[138592.000857] usb 8-1: configuration #1 chosen from 1 choice
[138592.004480] scsi24 : SCSI emulation for USB Mass Storage devices
[138592.004541] usb-storage: device found at 45
[138592.004556] usb-storage: waiting for device to settle before scanning
[138596.996774] usb-storage: device scan complete
[138596.997900] scsi 24:0:0:0: Direct-Access     Kindle   Internal Storage 0100 PQ: 0 ANSI: 2
[138597.003881] sd 24:0:0:0: [sdc] 6410688 512-byte hardware sectors (3282 MB)
[138597.109966] sd 24:0:0:0: [sdc] Write Protect is off
[138597.109973] sd 24:0:0:0: [sdc] Mode Sense: 0f 00 00 00
[138597.109976] sd 24:0:0:0: [sdc] Assuming drive cache: write through
[138597.113952] sd 24:0:0:0: [sdc] 6410688 512-byte hardware sectors (3282 MB)
[138597.219787] sd 24:0:0:0: [sdc] Write Protect is off
[138597.219792] sd 24:0:0:0: [sdc] Mode Sense: 0f 00 00 00
[138597.219794] sd 24:0:0:0: [sdc] Assuming drive cache: write through
[138597.219799]  sdc: sdc1

And here's what dmesg says when I connect the Kindle in USB network mode:

[138741.453693] usb 8-1: new high speed USB device using ehci_hcd and address 48
[138741.604690] usb 8-1: configuration #1 chosen from 2 choices
[138741.610967] usb0: register 'cdc_ether' at usb-0000:00:1d.7-1, CDC Ethernet Device, ee:49:00:00:00:00

Note that with the usbnet hack, by default SSH only works over the USB host-to-host connection. SSH is configured not to ask for the root password so usbnet wisely disables SSH over WIFI for security reasons.

To safely turn SSH over WIFI on we'll want to harden our Kindle first a bit. Setup SSH authentication, change the default keys and passwords and then reconfigure usbnet to allow SSH over WIFI.

We can configure this stuff in mass storage mode by editing files in usbnet/etc under the Kindle root, or via SSH on the usb host-to-host network. BTW, the kindle root you see in mass storage mode is is mounted to /mnt/us on the Kindle.

Anyhow, after connecting the Kindle to our computer in usbnet mode we have a new device, usb0 which we will configure to suit the default usbnet setup:

$ sudo ifconfig usb0
$ ping
PING ( 56(84) bytes of data.
64 bytes from icmp_seq=1 ttl=64 time=0.696 ms

--- ping statistics ---
1 packets transmitted, 1 received, 0% packet loss, time 0ms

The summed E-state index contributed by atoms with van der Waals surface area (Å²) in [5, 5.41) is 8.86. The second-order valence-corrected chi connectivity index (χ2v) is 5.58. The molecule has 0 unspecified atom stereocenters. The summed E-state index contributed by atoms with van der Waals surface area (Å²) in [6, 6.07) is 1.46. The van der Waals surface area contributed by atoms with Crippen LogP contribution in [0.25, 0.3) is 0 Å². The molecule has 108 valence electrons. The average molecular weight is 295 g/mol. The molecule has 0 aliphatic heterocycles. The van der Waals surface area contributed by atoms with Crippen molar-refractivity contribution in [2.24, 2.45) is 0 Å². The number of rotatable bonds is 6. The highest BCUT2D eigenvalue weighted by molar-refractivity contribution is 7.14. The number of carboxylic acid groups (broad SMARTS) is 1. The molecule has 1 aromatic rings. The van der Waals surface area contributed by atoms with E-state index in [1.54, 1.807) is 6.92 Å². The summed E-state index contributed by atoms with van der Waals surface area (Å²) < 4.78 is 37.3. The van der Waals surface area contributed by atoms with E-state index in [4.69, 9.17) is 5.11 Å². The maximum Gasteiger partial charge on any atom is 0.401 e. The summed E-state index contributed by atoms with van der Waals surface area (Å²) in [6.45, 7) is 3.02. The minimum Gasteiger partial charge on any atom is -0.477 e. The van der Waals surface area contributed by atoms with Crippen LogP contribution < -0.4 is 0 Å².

rtt min/avg/max/mdev = 0.696/0.696/0.696/0.000 ms

Now let's login to our Kindle for the first time:

$ ssh
Welcome to Kindle!

#  N O T I C E  *  N O T I C E  *  N O T I C E  #
Rootfs is mounted read-only. Invoke mntroot rw to
switch back to a writable rootfs.

[root@kindle root]# cat /proc/cpuinfo
Processor       : ARMv6-compatible processor rev 3 (v6l)
BogoMIPS        : 511.18
Features        : swp half thumb fastmult vfp edsp java
CPU implementer : 0x41
CPU architecture: 6TEJ
CPU variant     : 0x1
CPU part        : 0xb36
CPU revision    : 3
Cache type      : write-back
Cache clean     : cp15 c7 ops
Cache lockdown  : format C
Cache format    : Harvard
I size          : 16384
I assoc         : 4
I line length   : 32
I sets          : 128
D size          : 16384
D assoc         : 4
D line length   : 32
D sets          : 128

Hardware        : Amazon MX35 Luigi Board
Revision        : 35020
Serial          : "B008A0A0040298FC"
BoardId         : "SP1B000000000000"

[root@kindle root]# free
         total       used       free     shared    buffers     cached
Mem:        256536     151468     105068          0      15248 53372
-/+ buffers/cache:      82848     173688
Swap:            0          0          0

[root@kindle root]# mntroot rw
system: I mntroot:def:Making root filesystem writeable

[root@kindle root]# passwd root
Changing password for root
New password:
Retype password:

[root@kindle root]# cd /mnt/us
[root@kindle us]# ls
audible           documents         music             system
usbnet            linkjail
[root@kindle us]# cd usbnet/etc/
[root@kindle etc]# ls -l
-rwxr-xr-x    1 root     root          957 May 23 14:56 config
-rwxr-xr-x    1 root     root          458 May 23 01:54 dropbear_dss_host_key
-rwxr-xr-x    1 root     root          427 May 23 01:54 dropbear_rsa_host_key
-rwxr-xr-x    1 root     root          561 Oct 10  2010 htoprc
drwxr-xr-x    3 root     root         8192 May 22 20:59 terminfo

# setup my SSH key as an authorized key
[root@kindle etc]# echo ssh-rsa AAAAB3NzaC1yc2EAAAABIwAwAIEAvp+4FpjKlv1nsddevQtX8zMvQMkuJDwZSCHpFdm2IY20NmOhF0LY6dKRzQ+89pJ2MUYZYtotN1SmMk1ndUmHssQIRrmKKWdwnDzDUISTDB5iEQIg8JcPxwu6+uJnLrZvfNrx/fsMoRwRR3S9bHcKi9pxQT9T4Jbt+Gt6ewtuLAE= liraz@dev > authorized_keys

Note that with the usbnet hack, by default SSH doesn't ask for the root password so it disables SSH over WIFI for security reasons.

In summary here's what I did to enable SSH over WIFI safely:

  1. added my SSH key to usbnet/etc/authorized_keys (a new file).

  2. installed dropbear on my Ubuntu workstation (e.g,. apt-get install dropbear) and then recreated the dropbear host keys:

    dropbearkey -t rsa -f rsa
    dropbearkey -t dss -f dss
    scp rsa
    scp dss
  3. edit usbnet/etc/config to change K3_WIFI field from false to true

  4. restart usbnet by toggling it off and back on with the hidden ~usbNetwork comand (from the search bar in ;debugOn mode).

Test that you can still log into SSH via the usb0 connection. That means you've configured everything correctly.

Now turn on Wifi and see if you can log in over WIFI. You can find out the Kindle's IP address by accessing the secret 711 network info screen:

Home > Menu > Settings >

    # ALT + U Q Q

As long as your Kindle is plugged into USB (in your computer or the power charger), it will remain accessible via WIFI even if the screensaver is active. In debugging mode the WIFI stays on even when your Kindle is not plugged in.

As is typical for embedded ARM devices the WIFI chip is usually sleeping to conserve power which makes for a slightly jittery interactive SSH session. Not too bad though.

For extra convenience, I configured my local WIFI router to bind the Kindle always to the same IP address (e.g.,

Keep in mind that your Kindle filters out ICMP pings on the WIFI so it won't respond to a regular ping, but it will respond to arping: